I was moved to a gurney, hooked to some IVs, and wheeled off towards another room. I remember having to use the restroom, and asking to do so. I was told I couldn’t, as they didn’t think I could walk; I defied them, and tried to get up. You’ll need to bear with me on this next bit, as this is the last piece of my memory from that night. I’m told I tried to get up. I’m told I managed to tear an IV from my arm, sprinkling blood on my wife, the doctor, and the gurney. I’m told I fiercely struggled as they strapped me down and took me in for CT scans. I’m told I railed, physically and vocally, as they performed the scans, nurses holding my head down as I pushed against them and the restraints I was in. I’m told. I don’t recall it, even in part.

My next memory is coming to, hooked to some absurd number of things; heart monitors, IV drips, oxygen meters. I was in an unfamiliar place. It was dark; at this point, it was early in on the morning of the 4th, and I was in a room in the neurology section of the intensive care unit. They’d had some time to look at the scans they’d managed to get, and confirmed – my brain had suffered damage indicative of a stroke — or, more precisely, some number of small “cluster” strokes followed by one larger event (this, we figure, occurred when I was laid on the initial exam table). Out in the hallway, the neurologist had broken the news to my wife, and offered the grim advice that she steel her mind and prepare for the possibility of becoming a widow that night. We reeled in shock, trying desperately to understand how this could happen, why it had happened, growing frustrated with a lack of answers to these questions – answers which would have to wait for further scans later in the day. We rested.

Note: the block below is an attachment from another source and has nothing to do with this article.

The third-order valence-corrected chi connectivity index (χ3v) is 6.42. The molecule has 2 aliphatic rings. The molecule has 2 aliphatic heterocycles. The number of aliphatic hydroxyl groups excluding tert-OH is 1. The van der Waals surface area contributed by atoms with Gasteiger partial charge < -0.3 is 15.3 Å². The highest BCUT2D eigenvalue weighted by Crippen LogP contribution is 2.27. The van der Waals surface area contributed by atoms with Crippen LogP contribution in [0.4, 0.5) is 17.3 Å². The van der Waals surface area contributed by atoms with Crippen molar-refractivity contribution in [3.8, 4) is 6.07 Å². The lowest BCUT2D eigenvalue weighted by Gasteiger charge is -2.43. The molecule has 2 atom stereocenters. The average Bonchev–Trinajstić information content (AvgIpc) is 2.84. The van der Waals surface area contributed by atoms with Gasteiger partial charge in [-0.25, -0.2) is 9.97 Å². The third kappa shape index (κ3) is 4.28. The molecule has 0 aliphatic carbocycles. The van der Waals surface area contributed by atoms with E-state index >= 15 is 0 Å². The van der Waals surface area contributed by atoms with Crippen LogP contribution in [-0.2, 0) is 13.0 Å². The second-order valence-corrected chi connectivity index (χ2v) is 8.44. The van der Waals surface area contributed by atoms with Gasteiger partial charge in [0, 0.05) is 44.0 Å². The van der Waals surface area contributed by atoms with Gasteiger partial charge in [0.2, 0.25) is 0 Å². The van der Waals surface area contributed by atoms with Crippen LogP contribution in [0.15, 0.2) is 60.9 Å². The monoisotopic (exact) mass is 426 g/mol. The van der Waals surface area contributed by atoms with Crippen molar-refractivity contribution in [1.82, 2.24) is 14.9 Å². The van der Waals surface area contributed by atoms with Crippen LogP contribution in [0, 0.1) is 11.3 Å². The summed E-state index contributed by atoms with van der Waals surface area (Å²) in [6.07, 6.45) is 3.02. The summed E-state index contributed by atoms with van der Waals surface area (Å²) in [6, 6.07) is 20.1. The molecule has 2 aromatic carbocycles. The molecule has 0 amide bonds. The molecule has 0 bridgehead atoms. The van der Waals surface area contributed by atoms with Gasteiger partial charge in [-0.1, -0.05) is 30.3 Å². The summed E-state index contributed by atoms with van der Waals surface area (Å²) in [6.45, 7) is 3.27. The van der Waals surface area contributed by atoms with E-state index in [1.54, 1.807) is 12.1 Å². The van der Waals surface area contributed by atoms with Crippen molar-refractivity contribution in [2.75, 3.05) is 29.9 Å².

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My Stroke: Part 2: Waking Dream

And what will happen – will I dream?
I am too scared to close my eyes
For a second; please hold me
None can change in me these things that I believe
But I don’t know what happens now
I am too scared to close my eyes

VNV Nation – ‘Legion’

——————

You may have noticed that the previous entry in this sequence ended by saying, ‘We rested.’ It did not say, ‘We slept.’ This is deliberate. That first night in the ICU, the only thing keeping my eyes closed was unfettered exhaustion and a steady supply of IV-fed drugs; whether any of them were meant to make me sleep, I don’t know, but sufficient quantities of blood-thinning agents coupled with painkillers will do the trick well enough. I lay, half-sleeping, half-aware, listening to the droning hum of the machines monitoring my life. My wife curled up like a cat in a wicker chair far too small for any such purpose. Beeps, whirs, and the occasional drifting voice from the hospital PA lulled us in and out of fitful dreams; I think we half hoped that what was happening was the dream, and we’d wake to find ourselves curled around one another in our bed when light broke. Unfortunately, the horrid dream was the reality.